Crescent City Phoenix – The Return of New Orleans

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When you say “New Orleans” it is difficult not to think of Hurricane Katrina. So when we first were invited to fly into town for “Harrah’s Greatest Weekend Ever” the cynic in me thought, “they don’t want us to see the ‘bad’ parts.”

Reflections of New OrleansAnd granted, as we were whisked from the airport in a chauffeur-driven stretch limousine it was difficult to stop taking pictures of the limo’s inside (ignoring my own mantra of ‘act like you’ve been there before’) and look out the dark-tinted windows to the outside for hints of the combined God-and-man-made disaster that devastated one of the Gulf Coast’s best-known tourist cities.

I say “God-and-man-made” because people seem to forget that Hurricane Katrina missed New Orleans. The waters that rushed into the city did so because the powers that were (and thank goodness are no longer) decided that requests for money to repair NOLA’s levees were frivolous. And the result, documented in Trouble the Water and depicted on the t-shirts we saw in some of the shops we visited on Sunday that said “‘Drove my Chevy to the Levy and the Levy Was Gone” — a riff on a stanza from Don McLean’s American Pie — was a city left to drown.

When the skies opened up on Friday night after our four-hour indulgence of wine and food at Emeril’s Delmonico, I went to sleep in the posh Harrah’s 26-story hotel and dreamed that outside my 25th floor window the waters had risen 14 floors and covered the Quarter. When I recalled my nightmare to Joe the next morning we wondered if residents experiencing PTSD (Post Traumatic Stress Disorder) had similar feelings when it rained. And I must admit being treated like a VIP all weekend made me feel a bit guilty. Partly because my years in PR put me on the planning side of such extravaganzas versus the recipient side.

Musician and Arts Shops on Royal

But during our dinner at Emeril’s, one of our hosts told us a story that brought with it a perspective I had not considered. Kelly Schulz, Vice President, Communications and Public Relations, New Orleans Metropolitan Convention & Visitors Bureau, Inc. grew up in New Orleans. Prior to Katrina, she’d left the city and was working elsewhere. After the levees failed the home where she grew up was destroyed. She heard about the opening at the Convention and Visitors Bureau. But at the time Kelly told herself she “was never going to move back to New Orleans.” She told us of attending a tourism convention where she met a fireman from Michigan. He told her that he was one of the first responders to the aftermath. And as they talked, it turns out that he was the one who was the first responder to the site where her childhood home once stood. She said, “some people might see that as a coincidence, but to me, it was a sign.”

Kelly moved back to New Orleans. During our dinner she beamed about the city where she grew up, and the city where she has returned to help restore. A city that is authentic, historical and focused on tourism. She touched a nerve when she talked about so many people who have said they feel guilty about vacationing in a city that suffered so much. But, she said, the best thing people can do for the city is to visit it. Enjoy its restaurants and its hotels. Enjoy the French Quarter, which wasn’t flooded, and its plethora of eateries, shops, artists, music and friendly residents. (Check out a 2008 interview with her here.)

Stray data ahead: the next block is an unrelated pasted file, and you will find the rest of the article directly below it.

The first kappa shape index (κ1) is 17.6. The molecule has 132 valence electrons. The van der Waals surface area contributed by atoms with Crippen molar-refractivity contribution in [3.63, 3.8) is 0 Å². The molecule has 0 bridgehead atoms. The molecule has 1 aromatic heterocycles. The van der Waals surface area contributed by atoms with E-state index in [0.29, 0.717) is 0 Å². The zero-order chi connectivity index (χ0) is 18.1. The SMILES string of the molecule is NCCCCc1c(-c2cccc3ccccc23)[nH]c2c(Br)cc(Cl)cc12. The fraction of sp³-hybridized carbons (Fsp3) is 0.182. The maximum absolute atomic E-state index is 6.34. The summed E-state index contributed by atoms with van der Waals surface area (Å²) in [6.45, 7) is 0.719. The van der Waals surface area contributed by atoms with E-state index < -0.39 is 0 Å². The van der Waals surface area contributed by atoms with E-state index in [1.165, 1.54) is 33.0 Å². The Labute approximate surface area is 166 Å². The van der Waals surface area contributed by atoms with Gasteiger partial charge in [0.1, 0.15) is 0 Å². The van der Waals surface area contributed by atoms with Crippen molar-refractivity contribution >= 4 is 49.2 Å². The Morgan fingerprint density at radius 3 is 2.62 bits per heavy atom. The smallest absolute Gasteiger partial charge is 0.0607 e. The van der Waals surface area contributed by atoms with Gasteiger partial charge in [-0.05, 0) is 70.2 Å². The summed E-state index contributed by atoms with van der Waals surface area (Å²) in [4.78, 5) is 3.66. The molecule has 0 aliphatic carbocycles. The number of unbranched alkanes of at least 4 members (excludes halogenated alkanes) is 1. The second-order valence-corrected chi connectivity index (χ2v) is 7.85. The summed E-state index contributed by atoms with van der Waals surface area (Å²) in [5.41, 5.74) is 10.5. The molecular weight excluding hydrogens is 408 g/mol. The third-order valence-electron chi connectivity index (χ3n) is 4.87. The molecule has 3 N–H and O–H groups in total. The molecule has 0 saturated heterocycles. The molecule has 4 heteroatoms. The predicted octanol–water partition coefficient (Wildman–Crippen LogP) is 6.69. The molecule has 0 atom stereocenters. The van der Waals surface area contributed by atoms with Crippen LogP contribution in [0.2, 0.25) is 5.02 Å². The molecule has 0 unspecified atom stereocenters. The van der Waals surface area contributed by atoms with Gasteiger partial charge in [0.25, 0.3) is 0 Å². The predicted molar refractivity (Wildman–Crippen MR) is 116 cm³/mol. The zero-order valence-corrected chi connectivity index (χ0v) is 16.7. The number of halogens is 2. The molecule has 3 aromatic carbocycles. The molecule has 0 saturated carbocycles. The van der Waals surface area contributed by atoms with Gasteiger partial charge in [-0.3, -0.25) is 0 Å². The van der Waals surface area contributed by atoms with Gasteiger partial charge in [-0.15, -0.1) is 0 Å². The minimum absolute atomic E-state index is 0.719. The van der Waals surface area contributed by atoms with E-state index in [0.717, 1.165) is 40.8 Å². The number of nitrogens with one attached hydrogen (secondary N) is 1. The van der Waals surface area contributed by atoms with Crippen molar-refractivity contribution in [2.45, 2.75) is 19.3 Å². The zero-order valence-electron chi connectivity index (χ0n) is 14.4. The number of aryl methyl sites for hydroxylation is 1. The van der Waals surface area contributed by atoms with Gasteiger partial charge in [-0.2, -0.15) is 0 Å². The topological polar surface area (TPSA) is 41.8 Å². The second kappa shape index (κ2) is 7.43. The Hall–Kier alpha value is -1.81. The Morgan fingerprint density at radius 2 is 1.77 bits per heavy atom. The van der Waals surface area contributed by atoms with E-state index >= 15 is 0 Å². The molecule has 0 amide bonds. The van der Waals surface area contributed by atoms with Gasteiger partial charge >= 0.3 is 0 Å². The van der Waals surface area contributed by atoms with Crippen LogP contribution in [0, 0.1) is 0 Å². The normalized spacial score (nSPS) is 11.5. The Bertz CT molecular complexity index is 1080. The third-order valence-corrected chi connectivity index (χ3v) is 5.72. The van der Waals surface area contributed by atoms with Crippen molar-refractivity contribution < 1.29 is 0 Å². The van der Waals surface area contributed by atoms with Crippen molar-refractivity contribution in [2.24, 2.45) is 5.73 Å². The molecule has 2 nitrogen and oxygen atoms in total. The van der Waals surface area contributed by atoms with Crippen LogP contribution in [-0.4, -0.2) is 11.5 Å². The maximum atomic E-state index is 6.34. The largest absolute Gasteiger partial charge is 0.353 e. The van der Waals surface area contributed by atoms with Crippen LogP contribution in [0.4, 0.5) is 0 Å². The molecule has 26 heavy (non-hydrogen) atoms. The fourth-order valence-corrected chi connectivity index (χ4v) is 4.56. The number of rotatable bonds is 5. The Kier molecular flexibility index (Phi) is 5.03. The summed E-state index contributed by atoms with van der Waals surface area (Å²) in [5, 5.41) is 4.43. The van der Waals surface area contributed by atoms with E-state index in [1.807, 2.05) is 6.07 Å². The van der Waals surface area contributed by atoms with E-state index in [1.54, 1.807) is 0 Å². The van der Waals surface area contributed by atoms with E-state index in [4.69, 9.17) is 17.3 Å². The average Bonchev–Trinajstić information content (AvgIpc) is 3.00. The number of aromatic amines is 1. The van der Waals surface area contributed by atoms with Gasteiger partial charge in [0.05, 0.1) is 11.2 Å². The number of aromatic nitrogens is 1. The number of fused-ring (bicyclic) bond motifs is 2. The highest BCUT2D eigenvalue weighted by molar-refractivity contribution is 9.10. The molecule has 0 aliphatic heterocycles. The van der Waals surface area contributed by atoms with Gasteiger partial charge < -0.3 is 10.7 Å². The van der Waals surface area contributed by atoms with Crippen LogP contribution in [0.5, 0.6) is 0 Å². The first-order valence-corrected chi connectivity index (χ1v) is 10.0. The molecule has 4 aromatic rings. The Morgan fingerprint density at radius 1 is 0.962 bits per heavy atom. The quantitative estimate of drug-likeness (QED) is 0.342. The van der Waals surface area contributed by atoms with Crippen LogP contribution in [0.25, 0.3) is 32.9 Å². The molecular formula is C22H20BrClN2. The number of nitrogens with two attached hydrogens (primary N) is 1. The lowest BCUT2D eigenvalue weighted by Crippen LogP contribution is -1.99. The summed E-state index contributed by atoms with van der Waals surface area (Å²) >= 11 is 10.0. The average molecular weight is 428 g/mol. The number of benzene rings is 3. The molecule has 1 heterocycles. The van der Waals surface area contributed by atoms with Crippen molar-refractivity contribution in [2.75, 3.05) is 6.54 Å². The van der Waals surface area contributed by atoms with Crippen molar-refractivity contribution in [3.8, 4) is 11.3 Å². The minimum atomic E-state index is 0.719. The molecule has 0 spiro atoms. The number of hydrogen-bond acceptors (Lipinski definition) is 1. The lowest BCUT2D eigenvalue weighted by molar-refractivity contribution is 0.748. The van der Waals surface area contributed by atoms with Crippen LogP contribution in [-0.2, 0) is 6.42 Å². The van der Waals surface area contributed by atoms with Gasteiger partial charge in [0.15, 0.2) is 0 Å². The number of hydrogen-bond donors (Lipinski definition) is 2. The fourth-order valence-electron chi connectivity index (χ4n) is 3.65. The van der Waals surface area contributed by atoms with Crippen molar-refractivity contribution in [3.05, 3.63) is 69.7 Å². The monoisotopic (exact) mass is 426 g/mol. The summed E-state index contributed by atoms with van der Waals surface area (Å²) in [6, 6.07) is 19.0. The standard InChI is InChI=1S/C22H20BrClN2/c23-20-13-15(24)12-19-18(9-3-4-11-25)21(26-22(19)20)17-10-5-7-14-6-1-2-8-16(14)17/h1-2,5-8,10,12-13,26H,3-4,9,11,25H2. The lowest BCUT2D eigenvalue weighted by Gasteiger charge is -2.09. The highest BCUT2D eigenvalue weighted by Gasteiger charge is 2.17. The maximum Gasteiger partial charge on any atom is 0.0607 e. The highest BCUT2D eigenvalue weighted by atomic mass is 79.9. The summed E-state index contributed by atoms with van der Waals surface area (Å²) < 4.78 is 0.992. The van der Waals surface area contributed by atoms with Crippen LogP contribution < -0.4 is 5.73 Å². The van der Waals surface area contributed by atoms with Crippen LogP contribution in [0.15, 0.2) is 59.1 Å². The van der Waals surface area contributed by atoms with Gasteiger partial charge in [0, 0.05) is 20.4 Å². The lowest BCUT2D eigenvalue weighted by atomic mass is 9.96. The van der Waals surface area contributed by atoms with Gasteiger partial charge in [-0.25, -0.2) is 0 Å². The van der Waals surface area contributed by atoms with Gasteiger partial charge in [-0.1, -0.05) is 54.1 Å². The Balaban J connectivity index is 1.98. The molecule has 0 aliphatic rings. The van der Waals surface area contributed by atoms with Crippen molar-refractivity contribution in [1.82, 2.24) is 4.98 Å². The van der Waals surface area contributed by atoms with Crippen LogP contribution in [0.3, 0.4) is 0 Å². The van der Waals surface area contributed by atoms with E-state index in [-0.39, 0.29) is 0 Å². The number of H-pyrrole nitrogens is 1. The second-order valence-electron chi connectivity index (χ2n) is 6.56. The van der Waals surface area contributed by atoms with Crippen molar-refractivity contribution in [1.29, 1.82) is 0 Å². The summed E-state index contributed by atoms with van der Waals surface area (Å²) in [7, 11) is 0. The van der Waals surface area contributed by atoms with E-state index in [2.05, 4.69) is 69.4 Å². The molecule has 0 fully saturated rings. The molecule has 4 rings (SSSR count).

French Quarter at Night

It’s one thing to be treated well because you’re billed as a VIP. But everywhere we went, people were genuinely friendly. Time after time they said, “Welcome to New Orleans, we’re so glad you’re here.” And we do plan to go back. To me, ignoring the city as I had since Katrina, simply adds insult to injury. New Orleans needs tourism to flourish. It’s making a comeback. And it’s welcoming visitors with open arms.

The WineWonkette

Photos:

1. A trick of the camera, Harrah’s hotel room reflected back from the window looking out over Harrah’s Casino, the Riverwalk Shops and Canal Street below.

2. Shops and Artist Galleries line Royal Street with street musicians playing for tips.

3. Crowds of folks from Baby Boomers to Generation Y fill the French Quarter on a Friday night.

4. Check out New Orleans’ 2009 Official Visitors Guide here.

About Amy Corron Power

A licensed attorney, Amy is a wine-lover, foodie, photographer, political junkie and award-winning author who writes about Wine, Food, Beer & Spirits. As Managing Editor & Tasting Director for Another Wine Blog, she travels all over the world's wine regions to share her experiences with her readers and nearly 10,000 twitter fans. She holds certifications from International Sommelier Guild, regularly attends Houston Sommelier Association events and is currently studying for her California Wine Appellation Specialist certification through the San Francisco Wine School.
  • http://www.suburbanwino.com suburbanwino

    People need to visit. It's an incredible food town, but the primary industry needed to sustain it has to be tourism.

    The folks are genuinely friendly, welcoming, and proud of their city. They want and need tourists.

    • http://www.anotherwineblog.com Houstonwino

      True dat!

  • http://www.suburbanwino.com suburbanwino

    People need to visit. It's an incredible food town, but the primary industry needed to sustain it has to be tourism.

    The folks are genuinely friendly, welcoming, and proud of their city. They want and need tourists.

  • http://www.anotherwineblog.com Houstonwino

    True dat!

  • http://www.averagebetty.com/ averagebetty

    Looks like a blast – can't believe I've never been there. Gotta make it in 2010!!

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